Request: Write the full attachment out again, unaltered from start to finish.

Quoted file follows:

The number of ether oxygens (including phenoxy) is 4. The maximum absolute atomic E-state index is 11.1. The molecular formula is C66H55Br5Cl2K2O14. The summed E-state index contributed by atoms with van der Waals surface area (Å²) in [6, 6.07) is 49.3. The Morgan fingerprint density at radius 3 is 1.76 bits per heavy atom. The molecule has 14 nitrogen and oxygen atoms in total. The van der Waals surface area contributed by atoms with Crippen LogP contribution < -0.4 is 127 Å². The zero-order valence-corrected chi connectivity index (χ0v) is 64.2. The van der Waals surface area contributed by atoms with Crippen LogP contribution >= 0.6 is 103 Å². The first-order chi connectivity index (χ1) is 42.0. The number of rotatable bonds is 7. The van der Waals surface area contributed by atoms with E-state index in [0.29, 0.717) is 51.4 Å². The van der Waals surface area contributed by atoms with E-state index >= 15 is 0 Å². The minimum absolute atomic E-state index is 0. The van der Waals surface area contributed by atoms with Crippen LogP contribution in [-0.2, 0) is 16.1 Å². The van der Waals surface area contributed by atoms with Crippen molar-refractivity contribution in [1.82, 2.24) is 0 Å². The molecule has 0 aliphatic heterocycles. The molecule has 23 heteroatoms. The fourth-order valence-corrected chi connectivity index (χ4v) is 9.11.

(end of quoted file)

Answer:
The number of ether oxygens (including phenoxy) is 4. The maximum absolute atomic E-state index is 11.1. The molecular formula is C66H55Br5Cl2K2O14. The summed E-state index contributed by atoms with van der Waals surface area (Å²) in [6, 6.07) is 49.3. The Morgan fingerprint density at radius 3 is 1.76 bits per heavy atom. The molecule has 14 nitrogen and oxygen atoms in total. The van der Waals surface area contributed by atoms with Crippen LogP contribution < -0.4 is 127 Å². The zero-order valence-corrected chi connectivity index (χ0v) is 64.2. The van der Waals surface area contributed by atoms with Crippen LogP contribution >= 0.6 is 103 Å². The first-order chi connectivity index (χ1) is 42.0. The number of rotatable bonds is 7. The van der Waals surface area contributed by atoms with E-state index in [0.29, 0.717) is 51.4 Å². The van der Waals surface area contributed by atoms with E-state index >= 15 is 0 Å². The minimum absolute atomic E-state index is 0. The van der Waals surface area contributed by atoms with Crippen LogP contribution in [-0.2, 0) is 16.1 Å². The van der Waals surface area contributed by atoms with Crippen molar-refractivity contribution in [1.82, 2.24) is 0 Å². The molecule has 0 aliphatic heterocycles. The molecule has 23 heteroatoms. The fourth-order valence-corrected chi connectivity index (χ4v) is 9.11.